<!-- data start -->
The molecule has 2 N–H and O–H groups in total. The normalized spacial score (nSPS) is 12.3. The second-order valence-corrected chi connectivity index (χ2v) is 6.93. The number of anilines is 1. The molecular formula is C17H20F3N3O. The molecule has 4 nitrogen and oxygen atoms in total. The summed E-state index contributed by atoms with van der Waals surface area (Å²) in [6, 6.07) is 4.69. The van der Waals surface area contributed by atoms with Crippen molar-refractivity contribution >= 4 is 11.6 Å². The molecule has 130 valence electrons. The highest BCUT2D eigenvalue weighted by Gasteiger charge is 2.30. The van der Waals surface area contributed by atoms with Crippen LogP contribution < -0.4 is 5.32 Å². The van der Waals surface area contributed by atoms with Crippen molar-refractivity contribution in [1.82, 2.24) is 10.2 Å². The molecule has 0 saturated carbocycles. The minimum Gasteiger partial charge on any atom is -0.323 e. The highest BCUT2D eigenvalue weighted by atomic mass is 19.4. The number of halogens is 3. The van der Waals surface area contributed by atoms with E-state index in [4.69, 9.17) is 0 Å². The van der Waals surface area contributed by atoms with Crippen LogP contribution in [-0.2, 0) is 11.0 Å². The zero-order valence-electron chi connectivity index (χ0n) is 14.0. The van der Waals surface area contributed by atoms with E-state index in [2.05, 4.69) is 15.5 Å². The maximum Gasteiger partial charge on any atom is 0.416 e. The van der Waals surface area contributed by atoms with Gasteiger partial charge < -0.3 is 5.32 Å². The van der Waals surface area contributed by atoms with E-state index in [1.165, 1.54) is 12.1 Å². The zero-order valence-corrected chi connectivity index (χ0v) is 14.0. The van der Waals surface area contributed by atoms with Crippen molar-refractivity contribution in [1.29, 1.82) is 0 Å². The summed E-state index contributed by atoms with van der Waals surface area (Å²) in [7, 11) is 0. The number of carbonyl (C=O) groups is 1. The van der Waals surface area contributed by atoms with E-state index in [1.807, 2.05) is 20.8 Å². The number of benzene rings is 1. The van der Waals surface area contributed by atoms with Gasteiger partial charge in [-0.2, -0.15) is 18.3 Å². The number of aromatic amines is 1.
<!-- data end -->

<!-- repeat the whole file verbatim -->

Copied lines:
The molecule has 2 N–H and O–H groups in total. The normalized spacial score (nSPS) is 12.3. The second-order valence-corrected chi connectivity index (χ2v) is 6.93. The number of anilines is 1. The molecular formula is C17H20F3N3O. The molecule has 4 nitrogen and oxygen atoms in total. The summed E-state index contributed by atoms with van der Waals surface area (Å²) in [6, 6.07) is 4.69. The van der Waals surface area contributed by atoms with Crippen molar-refractivity contribution >= 4 is 11.6 Å². The molecule has 130 valence electrons. The highest BCUT2D eigenvalue weighted by Gasteiger charge is 2.30. The van der Waals surface area contributed by atoms with Crippen LogP contribution < -0.4 is 5.32 Å². The van der Waals surface area contributed by atoms with Crippen molar-refractivity contribution in [1.82, 2.24) is 10.2 Å². The molecule has 0 saturated carbocycles. The minimum Gasteiger partial charge on any atom is -0.323 e. The highest BCUT2D eigenvalue weighted by atomic mass is 19.4. The number of halogens is 3. The van der Waals surface area contributed by atoms with E-state index in [4.69, 9.17) is 0 Å². The van der Waals surface area contributed by atoms with Crippen LogP contribution in [-0.2, 0) is 11.0 Å². The zero-order valence-electron chi connectivity index (χ0n) is 14.0. The van der Waals surface area contributed by atoms with E-state index in [2.05, 4.69) is 15.5 Å². The maximum Gasteiger partial charge on any atom is 0.416 e. The van der Waals surface area contributed by atoms with Gasteiger partial charge < -0.3 is 5.32 Å². The van der Waals surface area contributed by atoms with E-state index in [1.165, 1.54) is 12.1 Å². The zero-order valence-corrected chi connectivity index (χ0v) is 14.0. The van der Waals surface area contributed by atoms with Crippen molar-refractivity contribution in [1.29, 1.82) is 0 Å². The summed E-state index contributed by atoms with van der Waals surface area (Å²) in [7, 11) is 0. The number of carbonyl (C=O) groups is 1. The van der Waals surface area contributed by atoms with E-state index in [1.807, 2.05) is 20.8 Å². The number of benzene rings is 1. The van der Waals surface area contributed by atoms with Gasteiger partial charge in [-0.2, -0.15) is 18.3 Å². The number of aromatic amines is 1.